So... the additional term is understandable, and sane. You don't want bad forks to break your server. Though it could've been largely left out of this: You could've simply stated that forks are not authorized to use the central server as terms of the server itself, and left the code under an approved open source license.
But the weird bit here is that the license file can only be used in accordance with obeying this software's license... does that mean that the "Lightly-Modified" Apache license is not, in itself, open source? Like, is this meant to read as "Nobody else may release their own software under this license"?
The right place for this term is in the terms and conditions for using the hosted server provided by the project, rather than in a software license.
Honestly, just leave out the default config and have a ToS on the hosted server instance itself. Or just ask for a few donations to pay for direct costs and disable relaying.
As some of you have deduced, the reason we added the extra clause was because we were concerned about supporting modified clients on our rendezvous server. We want to provide a good user experience for everyone using Tandem, and it would be difficult to do that by supporting modified clients as well. Like you pointed out, we don't want potentially bad forks to cause problems for others. The spirit of the license was not to stifle the abilities of others to contribute to or distribute Tandem.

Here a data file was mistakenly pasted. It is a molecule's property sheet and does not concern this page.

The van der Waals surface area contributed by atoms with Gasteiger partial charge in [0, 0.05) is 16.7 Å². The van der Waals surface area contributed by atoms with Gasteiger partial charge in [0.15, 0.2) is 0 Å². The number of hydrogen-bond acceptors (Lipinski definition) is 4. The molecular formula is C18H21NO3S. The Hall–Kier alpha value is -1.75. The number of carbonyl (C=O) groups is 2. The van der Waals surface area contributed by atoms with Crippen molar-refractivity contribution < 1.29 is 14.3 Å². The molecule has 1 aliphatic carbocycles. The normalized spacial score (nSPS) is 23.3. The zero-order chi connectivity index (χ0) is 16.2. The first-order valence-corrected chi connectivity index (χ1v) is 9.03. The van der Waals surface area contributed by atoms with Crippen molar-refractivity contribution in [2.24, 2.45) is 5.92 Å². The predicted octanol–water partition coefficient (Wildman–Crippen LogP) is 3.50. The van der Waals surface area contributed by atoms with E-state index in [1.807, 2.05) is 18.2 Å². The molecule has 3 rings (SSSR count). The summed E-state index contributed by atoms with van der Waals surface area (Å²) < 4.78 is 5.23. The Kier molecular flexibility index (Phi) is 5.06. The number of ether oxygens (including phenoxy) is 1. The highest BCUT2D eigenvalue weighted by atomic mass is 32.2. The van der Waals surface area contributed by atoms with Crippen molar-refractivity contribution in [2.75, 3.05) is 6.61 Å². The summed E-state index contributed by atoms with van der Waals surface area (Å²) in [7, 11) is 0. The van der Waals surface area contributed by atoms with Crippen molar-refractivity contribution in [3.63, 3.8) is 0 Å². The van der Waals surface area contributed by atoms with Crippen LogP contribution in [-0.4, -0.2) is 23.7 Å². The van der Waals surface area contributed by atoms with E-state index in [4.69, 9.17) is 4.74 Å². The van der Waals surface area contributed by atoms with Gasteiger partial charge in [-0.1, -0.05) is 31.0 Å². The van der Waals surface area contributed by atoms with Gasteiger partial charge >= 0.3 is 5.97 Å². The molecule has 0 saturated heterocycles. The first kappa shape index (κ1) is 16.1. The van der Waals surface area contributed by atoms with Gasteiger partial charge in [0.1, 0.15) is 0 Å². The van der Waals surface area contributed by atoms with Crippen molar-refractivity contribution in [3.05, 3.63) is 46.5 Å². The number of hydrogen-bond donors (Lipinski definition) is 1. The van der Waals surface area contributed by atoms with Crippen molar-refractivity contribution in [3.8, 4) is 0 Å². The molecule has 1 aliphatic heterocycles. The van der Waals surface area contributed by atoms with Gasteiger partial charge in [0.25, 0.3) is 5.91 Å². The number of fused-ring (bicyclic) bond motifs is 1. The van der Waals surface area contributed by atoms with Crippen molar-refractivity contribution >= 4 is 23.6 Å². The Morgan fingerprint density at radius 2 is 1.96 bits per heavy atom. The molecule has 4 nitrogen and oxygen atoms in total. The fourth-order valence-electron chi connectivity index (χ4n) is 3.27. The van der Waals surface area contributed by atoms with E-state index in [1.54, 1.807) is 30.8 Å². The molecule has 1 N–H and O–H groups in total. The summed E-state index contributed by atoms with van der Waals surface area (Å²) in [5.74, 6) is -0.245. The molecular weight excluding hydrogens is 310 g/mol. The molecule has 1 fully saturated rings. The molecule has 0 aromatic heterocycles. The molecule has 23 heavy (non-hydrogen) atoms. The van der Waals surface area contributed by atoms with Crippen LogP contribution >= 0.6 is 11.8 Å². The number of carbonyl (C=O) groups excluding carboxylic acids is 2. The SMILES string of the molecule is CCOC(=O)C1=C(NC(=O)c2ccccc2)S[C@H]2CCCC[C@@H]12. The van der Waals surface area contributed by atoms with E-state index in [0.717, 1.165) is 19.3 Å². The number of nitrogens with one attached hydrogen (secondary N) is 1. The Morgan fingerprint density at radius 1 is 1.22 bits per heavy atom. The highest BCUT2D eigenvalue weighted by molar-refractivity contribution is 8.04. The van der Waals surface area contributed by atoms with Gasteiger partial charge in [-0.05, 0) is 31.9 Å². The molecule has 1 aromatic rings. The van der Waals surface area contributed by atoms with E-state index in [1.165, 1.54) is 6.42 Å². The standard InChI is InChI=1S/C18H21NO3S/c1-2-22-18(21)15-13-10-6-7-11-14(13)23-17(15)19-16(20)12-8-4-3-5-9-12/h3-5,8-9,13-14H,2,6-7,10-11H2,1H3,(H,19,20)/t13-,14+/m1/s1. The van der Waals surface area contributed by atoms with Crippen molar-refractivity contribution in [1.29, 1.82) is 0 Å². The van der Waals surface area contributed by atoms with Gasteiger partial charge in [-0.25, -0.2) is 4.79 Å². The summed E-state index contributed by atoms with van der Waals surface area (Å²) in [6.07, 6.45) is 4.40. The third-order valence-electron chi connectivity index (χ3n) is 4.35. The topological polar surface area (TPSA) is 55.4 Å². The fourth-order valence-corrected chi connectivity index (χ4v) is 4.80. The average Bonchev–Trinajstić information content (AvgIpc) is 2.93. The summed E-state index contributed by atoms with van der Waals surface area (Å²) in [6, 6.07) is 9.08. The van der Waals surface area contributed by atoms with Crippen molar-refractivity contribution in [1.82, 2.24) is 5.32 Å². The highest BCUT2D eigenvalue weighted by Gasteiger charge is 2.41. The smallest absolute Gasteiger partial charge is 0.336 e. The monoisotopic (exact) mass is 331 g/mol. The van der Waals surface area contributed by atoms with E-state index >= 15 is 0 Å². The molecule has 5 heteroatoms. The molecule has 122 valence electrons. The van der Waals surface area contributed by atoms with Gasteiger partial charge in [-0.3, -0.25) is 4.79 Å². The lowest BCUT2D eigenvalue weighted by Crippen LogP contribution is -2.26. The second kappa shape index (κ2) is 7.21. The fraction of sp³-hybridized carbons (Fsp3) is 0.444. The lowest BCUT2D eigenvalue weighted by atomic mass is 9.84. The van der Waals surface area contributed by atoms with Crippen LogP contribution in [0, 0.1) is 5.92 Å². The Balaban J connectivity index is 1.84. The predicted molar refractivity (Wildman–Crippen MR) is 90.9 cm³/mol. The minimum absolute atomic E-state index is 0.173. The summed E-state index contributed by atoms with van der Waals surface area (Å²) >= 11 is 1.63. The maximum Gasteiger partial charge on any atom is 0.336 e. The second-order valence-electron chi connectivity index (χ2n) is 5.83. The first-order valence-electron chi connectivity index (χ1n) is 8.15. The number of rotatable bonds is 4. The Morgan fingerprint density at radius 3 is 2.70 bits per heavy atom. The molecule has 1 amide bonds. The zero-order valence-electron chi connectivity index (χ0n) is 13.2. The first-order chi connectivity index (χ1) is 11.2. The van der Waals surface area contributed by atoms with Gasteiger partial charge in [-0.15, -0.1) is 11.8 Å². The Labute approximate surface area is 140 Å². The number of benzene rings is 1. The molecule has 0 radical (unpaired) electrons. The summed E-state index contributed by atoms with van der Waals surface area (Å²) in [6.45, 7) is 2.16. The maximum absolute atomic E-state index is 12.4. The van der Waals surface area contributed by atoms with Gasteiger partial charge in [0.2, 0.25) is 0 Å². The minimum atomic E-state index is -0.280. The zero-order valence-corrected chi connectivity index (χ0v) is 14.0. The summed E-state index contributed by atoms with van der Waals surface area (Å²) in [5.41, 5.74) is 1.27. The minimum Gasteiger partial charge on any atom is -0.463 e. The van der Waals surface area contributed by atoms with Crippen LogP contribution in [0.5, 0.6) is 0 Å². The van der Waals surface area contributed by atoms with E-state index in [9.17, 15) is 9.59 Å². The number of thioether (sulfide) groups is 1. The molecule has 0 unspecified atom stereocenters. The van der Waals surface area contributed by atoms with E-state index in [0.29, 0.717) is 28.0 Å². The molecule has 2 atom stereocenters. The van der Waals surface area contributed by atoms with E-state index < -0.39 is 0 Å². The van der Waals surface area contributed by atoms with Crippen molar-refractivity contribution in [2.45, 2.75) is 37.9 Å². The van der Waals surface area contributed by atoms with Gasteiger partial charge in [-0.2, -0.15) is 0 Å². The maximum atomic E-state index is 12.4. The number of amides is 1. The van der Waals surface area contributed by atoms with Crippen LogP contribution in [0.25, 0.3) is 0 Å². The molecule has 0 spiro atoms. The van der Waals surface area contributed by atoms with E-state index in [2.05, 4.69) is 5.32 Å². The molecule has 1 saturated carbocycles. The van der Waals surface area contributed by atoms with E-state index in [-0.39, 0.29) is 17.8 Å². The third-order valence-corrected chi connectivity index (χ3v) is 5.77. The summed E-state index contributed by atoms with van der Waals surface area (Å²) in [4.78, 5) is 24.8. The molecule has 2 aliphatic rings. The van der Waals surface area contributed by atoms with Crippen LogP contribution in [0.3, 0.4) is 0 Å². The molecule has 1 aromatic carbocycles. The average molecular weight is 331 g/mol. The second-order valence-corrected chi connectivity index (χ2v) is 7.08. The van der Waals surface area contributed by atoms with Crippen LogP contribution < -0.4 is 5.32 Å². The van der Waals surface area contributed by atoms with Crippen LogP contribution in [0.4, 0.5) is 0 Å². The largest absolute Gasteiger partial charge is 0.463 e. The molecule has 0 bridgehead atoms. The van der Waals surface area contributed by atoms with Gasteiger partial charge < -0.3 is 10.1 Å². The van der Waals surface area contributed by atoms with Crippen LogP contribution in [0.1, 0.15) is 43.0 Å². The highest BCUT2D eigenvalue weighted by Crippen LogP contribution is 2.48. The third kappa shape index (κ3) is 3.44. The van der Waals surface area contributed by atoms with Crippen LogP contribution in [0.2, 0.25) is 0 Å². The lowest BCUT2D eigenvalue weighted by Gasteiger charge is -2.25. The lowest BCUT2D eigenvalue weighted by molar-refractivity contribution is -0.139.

With that said, we’ve heard your feedback and agree that this kind of stipulation is better suited for a terms of service on the server we host. So we’ll be switching to the unmodified Apache 2.0 license and adding a terms of service to request users of modified versions of Tandem to use their own hosted server.
Similar projects in this space:
- Floobits, a similar multi-editor plug-in: https://floobits.com/
- Visual Studio Code Live Share, which also shares all your autocompletion stuff too: https://code.visualstudio.com/visual-studio-live-share
At what level does it interact with the editor?
How does it ensure that the state of the editor is eventually consistent across users?
Does it maintain a copy of the state of the editor?
Is it somehow able to peek into the state of the editor?
That being said, it looks like it attempts to go peer to peer and only uses the server if it has to?